Sex differences in brain maturation in maltreatment-related pediatric posttraumatic stress disorder.
BACKGROUND: Recent investigations suggested that pediatric posttraumatic stress disorder (PTSD) is associated with adverse brain development. However, sex differences are poorly understood. METHODS: In this study, 61 medically healthy children and adolescents (31 males and 30 females) with chronic PTSD secondary to abuse, who had similar trauma and mental health histories, and 122 healthy controls (62 males and 60 females) underwent comprehensive psychiatric assessments and an anatomical MRI brain scan. RESULTS: When gender groups were analyzed separately, findings of larger prefrontal lobe CSF volumes and smaller midsagittal area of the corpus callosum subregion 7 (splenium) were seen in both boys and girls with maltreatment-related PTSD compared to their gender-matched comparison subjects. Subjects with PTSD did not show the normal age related increases in the area of the total corpus callosum and its region 7 (splenium) compared to non-maltreated subjects; however, this finding was more prominent in males with PTSD. Significant sex by group effects demonstrated smaller cerebral volumes and corpus callosum regions 1 (rostrum) and 6 (isthmus) in PTSD males and greater lateral ventricular volume increases in maltreated males with PTSD than maltreated females with PTSD. CONCLUSIONS: These data suggest that there are sex differences in the brain maturation of boys and girls with maltreatment-related PTSD. Longitudinal MRI brain investigations of childhood PTSD and the relationship of gender to psychosocial outcomes are warranted.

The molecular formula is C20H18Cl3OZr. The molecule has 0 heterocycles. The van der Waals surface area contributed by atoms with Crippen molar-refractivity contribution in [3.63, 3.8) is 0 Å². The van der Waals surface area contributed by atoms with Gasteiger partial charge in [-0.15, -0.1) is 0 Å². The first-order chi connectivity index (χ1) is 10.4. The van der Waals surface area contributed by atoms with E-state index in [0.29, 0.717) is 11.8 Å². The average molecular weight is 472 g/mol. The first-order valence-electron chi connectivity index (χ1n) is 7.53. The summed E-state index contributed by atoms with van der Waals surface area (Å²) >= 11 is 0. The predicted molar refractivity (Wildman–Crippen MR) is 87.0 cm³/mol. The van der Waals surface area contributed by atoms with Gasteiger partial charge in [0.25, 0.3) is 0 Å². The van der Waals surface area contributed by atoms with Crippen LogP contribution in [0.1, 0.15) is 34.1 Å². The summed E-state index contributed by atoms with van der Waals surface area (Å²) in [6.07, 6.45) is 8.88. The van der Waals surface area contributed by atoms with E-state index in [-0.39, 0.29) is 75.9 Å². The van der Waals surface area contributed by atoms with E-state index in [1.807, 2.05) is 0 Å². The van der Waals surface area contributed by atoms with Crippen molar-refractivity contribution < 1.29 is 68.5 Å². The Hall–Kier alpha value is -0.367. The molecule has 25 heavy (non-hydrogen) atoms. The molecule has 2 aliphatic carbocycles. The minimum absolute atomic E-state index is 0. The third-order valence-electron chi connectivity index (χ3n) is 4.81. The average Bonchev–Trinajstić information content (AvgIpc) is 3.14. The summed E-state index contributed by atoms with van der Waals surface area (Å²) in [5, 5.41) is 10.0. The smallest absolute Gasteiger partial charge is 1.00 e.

De Bellis, MD; Keshavan, MS
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